Films tipped for success in 2020
It’s when the bulk of the year’s biggest and most highly anticipated films get released, with all of them vying for glory at the season’s prestigious awards ceremonies.
At the Showroom Cinema our programme is jam packed with films tipped for success over the next few months, but at the top of the list after this weekend, and opening this Friday on our biggest screen, is Sam Mendes’ acclaimed WWI drama 1917, which took home both Best Drama and Best Director at this year’s Golden Globes.
The Globes, which took place on Sunday, kicked off this year’s awards season in earnest. Always glitzy and star studded, the Globes are a crucial warm up for the Oscars, with success there acting as a bellwether for picking up prizes at the latter.
All of the acting awards at last year’s Globes were mirrored at the Oscars, and last year’s Best Drama winner Green Book went on to take home the Best Picture prize.
That all bodes very well for Mendes’ gripping and audacious war film.
1917 is based on a war story that Mendes’ grandfather told him. It follows two young British soldiers, Schofield and Blake, who are given a seemingly impossible, and almost certainly suicidal, mission.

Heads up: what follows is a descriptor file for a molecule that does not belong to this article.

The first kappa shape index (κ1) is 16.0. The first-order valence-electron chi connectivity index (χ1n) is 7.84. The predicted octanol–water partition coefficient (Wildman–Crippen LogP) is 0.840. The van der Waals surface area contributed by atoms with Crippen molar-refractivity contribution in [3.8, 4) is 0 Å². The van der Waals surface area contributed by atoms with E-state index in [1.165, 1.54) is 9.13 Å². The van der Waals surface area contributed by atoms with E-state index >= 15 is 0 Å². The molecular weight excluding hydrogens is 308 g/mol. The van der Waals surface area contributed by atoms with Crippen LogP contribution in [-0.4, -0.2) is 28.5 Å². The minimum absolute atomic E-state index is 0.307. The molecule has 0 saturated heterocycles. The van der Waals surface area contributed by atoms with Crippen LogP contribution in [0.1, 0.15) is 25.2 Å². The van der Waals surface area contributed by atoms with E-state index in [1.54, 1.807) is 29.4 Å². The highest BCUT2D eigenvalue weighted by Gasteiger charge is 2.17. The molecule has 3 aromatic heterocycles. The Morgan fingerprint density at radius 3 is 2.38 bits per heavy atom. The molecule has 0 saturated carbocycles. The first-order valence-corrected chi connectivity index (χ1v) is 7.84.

They must cross enemy territory and deliver a message that will stop a deadly attack on hundreds of soldiers – Blake’s own brother among them.
Having directed the last two Bond films - Skyfall and Spectre - Mendes is a man that knows how to create a nail-biting action scene.
What’s different here though is that the entire film takes place in one seemingly unbroken shot.
Spectacularly photographed by the celebrated cinematographer Roger Deakins, the camera darts and weaves around the action, following the men in apparent real time across no man’s land and through the apocalyptic horror of trenches and bombed out villages.
It’s an ambitious and innovative filming style that will leave you breathless and utterly immersed in the action.
Another notable success from this year’s Golden Globes was Bong Joon Ho’s Parasite, which picked up Best Foreign Language Film.
It’s a jaw-dropping, rip-roaring, pitch-black modern fairy-tale in which a family of grifters infiltrate the lives of a much wealthier family.
Things first go comically - then horribly - wrong. Don’t miss our special preview screening, with a live satellite Q&A with the director, on Monday 3 February.